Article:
Nivolumab (Opdivo) and ipilimumab (Yervoy), a chemotherapy-free regimen, showed activity as a first-line therapy for patients who have advanced non-small cell lung cancer (NSCLC).
Naiyer A. Rizvi, MD
Nivolumab (Opdivo) and ipilimumab (Yervoy), a chemotherapy-free regimen, showed activity as a first-line therapy for patients who have advanced non-small cell lung cancer (NSCLC), according to a preliminary clinical trial that was presented at this year’s World Conference on Lung Cancer.
Four different regimens of nivolumab, the PD-1 inhibitor, and ipilimumab, the anti-CTLA-4 antibody, led to response rates of 13% to 39% in 148 patients with no prior exposure to systemic therapy. The combination produced deep and durable responses, with a low rate of treatment-emergent grade 3/4 adverse events (AEs) leading to discontinuation.
“Clinical activity was observed regardless of tumor PD-L1 expression,” said lead investigator Naiyer A. Rizvi, MD, director of Thoracic Oncology and Immunotherapeutics at Columbia University Medical Center. “We have preliminary evidence of greater activity in tumors that have 1% or greater PD-L1 expression. The median disease control rate [response plus stable disease] was not reached in any arm, regardless of PD-L1 expression.”
The lung cancer clinical development program for nivolumab includes the CheckMate-012 Trial, which is assessing nivolumab in previously untreated stage IIIB/IV NSCLC as a monotherapy and in various combinations with cytotoxic and targeted therapies.
Investigators from the CheckMate-012 trial evaluated four administration/dosing schedules for the combination of nivolumab and ipilimumab. In arm A, both agents were administered at a dose of 1 mg/kg every 3 weeks (Q3W, N = 31). In arm B, nivolumab was administered at 1 mg/kg every 2 weeks (Q2W), plus ipilimumab 1 mg/kg every 6 weeks (Q6W; N = 40). Arm C and D dosed nivolumab at 3 mg/kg Q2W, and ipilimumab 1 mg/kg every 12 weeks (Q12W; N=38) or Q6W (N = 39).
Across the four groups, the patient cohorts had a median age of 62 to 68, stage IV disease in more than 90% of cases, nonsquamous histology in more than 80%, and ECOG 0-1 performance status.
All four regimens showed activity, with the arms containing nivolumab at 3 mg/kg, showing the best objective response rate (ORR). In arm C, the ORR was 39% and in arm D the ORR was 31%. The ORRs were 25% and 13%, in arm B and arm A, respectively.
Median PFS ranged from 4.9 months in arm B to 10.6 months in arm A. Median PFS was 8 months in arm C and 8.3 months in arm D. The 24-week PFS was 55% in arm A, 63% in arm C, and not yet reached in the other two groups. Median overall survival was not yet reached in each of the four arms (follow-up range, 6.2-16.6 months).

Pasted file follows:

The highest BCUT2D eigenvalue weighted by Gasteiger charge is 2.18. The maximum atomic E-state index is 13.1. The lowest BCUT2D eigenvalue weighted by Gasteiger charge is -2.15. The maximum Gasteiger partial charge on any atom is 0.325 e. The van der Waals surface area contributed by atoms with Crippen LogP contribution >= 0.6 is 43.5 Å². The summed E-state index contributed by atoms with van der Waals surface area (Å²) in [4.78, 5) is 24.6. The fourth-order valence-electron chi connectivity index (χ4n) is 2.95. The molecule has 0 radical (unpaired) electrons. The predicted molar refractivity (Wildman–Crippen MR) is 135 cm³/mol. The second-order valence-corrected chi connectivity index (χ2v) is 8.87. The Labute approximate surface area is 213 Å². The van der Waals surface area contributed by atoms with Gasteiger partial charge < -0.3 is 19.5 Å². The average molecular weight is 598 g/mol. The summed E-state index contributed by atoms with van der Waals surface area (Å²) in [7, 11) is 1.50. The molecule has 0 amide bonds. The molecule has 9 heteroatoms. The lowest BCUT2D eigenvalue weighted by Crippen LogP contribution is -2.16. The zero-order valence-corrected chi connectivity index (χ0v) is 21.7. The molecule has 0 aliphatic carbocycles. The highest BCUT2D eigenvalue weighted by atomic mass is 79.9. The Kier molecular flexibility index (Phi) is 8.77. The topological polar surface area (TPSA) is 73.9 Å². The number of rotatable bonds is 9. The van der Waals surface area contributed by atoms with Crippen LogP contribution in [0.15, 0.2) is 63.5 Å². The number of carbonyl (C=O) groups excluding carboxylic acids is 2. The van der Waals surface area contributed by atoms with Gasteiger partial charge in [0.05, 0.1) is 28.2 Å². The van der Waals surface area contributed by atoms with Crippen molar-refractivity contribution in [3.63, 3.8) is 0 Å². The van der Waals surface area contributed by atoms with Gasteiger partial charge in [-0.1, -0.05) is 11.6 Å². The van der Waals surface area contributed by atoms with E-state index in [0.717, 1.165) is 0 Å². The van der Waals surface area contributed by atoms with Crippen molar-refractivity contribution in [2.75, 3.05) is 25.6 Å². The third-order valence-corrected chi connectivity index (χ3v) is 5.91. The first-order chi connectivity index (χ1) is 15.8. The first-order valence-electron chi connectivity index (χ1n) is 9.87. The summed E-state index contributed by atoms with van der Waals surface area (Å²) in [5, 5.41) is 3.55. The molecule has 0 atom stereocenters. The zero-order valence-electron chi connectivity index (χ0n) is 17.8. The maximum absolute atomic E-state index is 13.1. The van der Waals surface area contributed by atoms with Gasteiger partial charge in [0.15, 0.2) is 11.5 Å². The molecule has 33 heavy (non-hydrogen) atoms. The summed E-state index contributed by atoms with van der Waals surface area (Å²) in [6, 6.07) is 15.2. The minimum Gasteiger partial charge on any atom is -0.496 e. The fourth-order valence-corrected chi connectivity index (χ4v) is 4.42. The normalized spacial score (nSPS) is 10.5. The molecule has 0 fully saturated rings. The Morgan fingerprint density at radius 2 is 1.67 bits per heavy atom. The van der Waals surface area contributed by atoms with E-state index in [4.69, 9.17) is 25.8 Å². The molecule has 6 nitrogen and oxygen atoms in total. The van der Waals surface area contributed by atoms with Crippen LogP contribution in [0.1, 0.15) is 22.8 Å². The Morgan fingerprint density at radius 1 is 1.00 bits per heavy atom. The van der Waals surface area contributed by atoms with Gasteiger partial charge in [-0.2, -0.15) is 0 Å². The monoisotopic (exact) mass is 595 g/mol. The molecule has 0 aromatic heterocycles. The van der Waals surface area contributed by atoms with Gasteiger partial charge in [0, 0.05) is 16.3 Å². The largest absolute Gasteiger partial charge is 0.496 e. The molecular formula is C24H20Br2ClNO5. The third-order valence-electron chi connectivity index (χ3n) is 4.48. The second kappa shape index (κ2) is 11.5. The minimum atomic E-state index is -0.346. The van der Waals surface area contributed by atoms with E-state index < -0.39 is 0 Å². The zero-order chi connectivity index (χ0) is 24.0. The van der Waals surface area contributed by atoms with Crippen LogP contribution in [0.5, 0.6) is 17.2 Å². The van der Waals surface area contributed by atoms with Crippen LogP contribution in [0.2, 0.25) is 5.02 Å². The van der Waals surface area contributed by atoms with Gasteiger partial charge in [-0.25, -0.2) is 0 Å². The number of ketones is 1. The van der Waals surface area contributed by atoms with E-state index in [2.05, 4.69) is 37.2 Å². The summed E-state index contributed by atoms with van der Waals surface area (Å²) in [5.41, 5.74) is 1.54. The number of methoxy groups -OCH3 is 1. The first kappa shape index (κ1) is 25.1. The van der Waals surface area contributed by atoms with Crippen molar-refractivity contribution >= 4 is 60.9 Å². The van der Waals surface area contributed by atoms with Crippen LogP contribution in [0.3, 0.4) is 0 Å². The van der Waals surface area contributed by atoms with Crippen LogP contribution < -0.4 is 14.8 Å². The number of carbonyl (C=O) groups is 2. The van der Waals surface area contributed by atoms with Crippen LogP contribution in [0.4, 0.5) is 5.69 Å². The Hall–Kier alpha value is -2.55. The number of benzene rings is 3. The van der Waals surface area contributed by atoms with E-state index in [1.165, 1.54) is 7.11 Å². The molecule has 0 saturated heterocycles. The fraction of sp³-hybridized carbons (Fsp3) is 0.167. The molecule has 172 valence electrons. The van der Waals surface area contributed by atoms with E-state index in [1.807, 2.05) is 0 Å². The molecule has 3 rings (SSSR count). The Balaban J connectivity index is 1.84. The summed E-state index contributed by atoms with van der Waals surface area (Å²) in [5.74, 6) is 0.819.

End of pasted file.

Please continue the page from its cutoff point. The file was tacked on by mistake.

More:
In those with ≥1 PD-L1 expression by IHC (n = 77; 68%), the ORR was 8%, 24%, 48%, and 48% in arms A, B, C, and D, respectively. Median PFS across each arm were 11.5 weeks, 21.1 weeks, 34.6 weeks, and not reached, and the 24-week PFS rates were 42%, 40%, 74%, and 65%, respectively.
Treatment-emergent grade 3/4 adverse AEs occurred in 28% to 35% of patients in each group but led to discontinuation in just 3% to 10% of cases. All grade treatment-related AEs occurred in 77%, 73%, 74%, and 69% of patients in groups A, B, C, and D, respectively. The safety profile was consistent with previous studies of the combination, and the discontinuation rate associated with AEs was similar to rates observed with nivolumab alone.
The only grade 3/4 adverse events that occurred in as many as 10% of patients were hepatic in arm B (10%) and skin-related in arm C and D (13%). Grade 3/4 pulmonary AEs occurred in only 3% of patients in any of the groups. There were no treatment-related deaths in the trial.
Nivolumab and ipilimumab were evaluated based on the fact that both agents enhance T-cell antitumor activity through different but complementary mechanisms, stated Rizvi. Preclinical studies suggested that the combination has synergistic activity as compared with either agent alone, observations supported in clinical trials of the combination in advanced melanoma.
“Clinical results from Opdivo+Yervoy have already been reported in previously untreated metastatic melanoma, showing the potential of dual immune checkpoint blockade targeting both PD-1 and CTLA-4,” Rizvi said in a statement. “The preliminary results from this trial in advanced non-small cell lung cancer similarly push the envelope of benefit with an immunotherapy combination strategy in the first-line treatment of advanced non-small cell lung cancer which warrants further studies.”
An ongoing phase III trial is comparing nivolumab alone, or in combination with ipilimumab versus platinum-based chemotherapy in those with advanced NSCLC and no prior exposure to chemotherapy. In two phase III trials, single-agent nivolumab led to improved overall survival compared with docetaxel in patients with previously treated, advanced NSCLC, regardless of histology.
In addition to indications in melanoma, nivolumab has an FDA approval for the treatment of patients with metastatic squamous-cell NSCLC that progressed on or after treatment with platinum-based chemotherapy. Additionally, an application for the drug in previously-treated patients with metastatic nonsquamous cell NSCLC was granted a priority review by the FDA, with a decision deadline of January 2, 2016.
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Rizvi NA, Gettinger SN, Goldman MD, et al. Safety and Efficacy of First-Line Nivolumab (NIVO; Anti-Programmed Death-1 [PD-1]) and Ipilimumab in Non-Small Cell Lung Cancer (NSCLC). Presented at: 16th World Conference on Lung Cancer; September 6-9; Denver, CO. Abstract 786.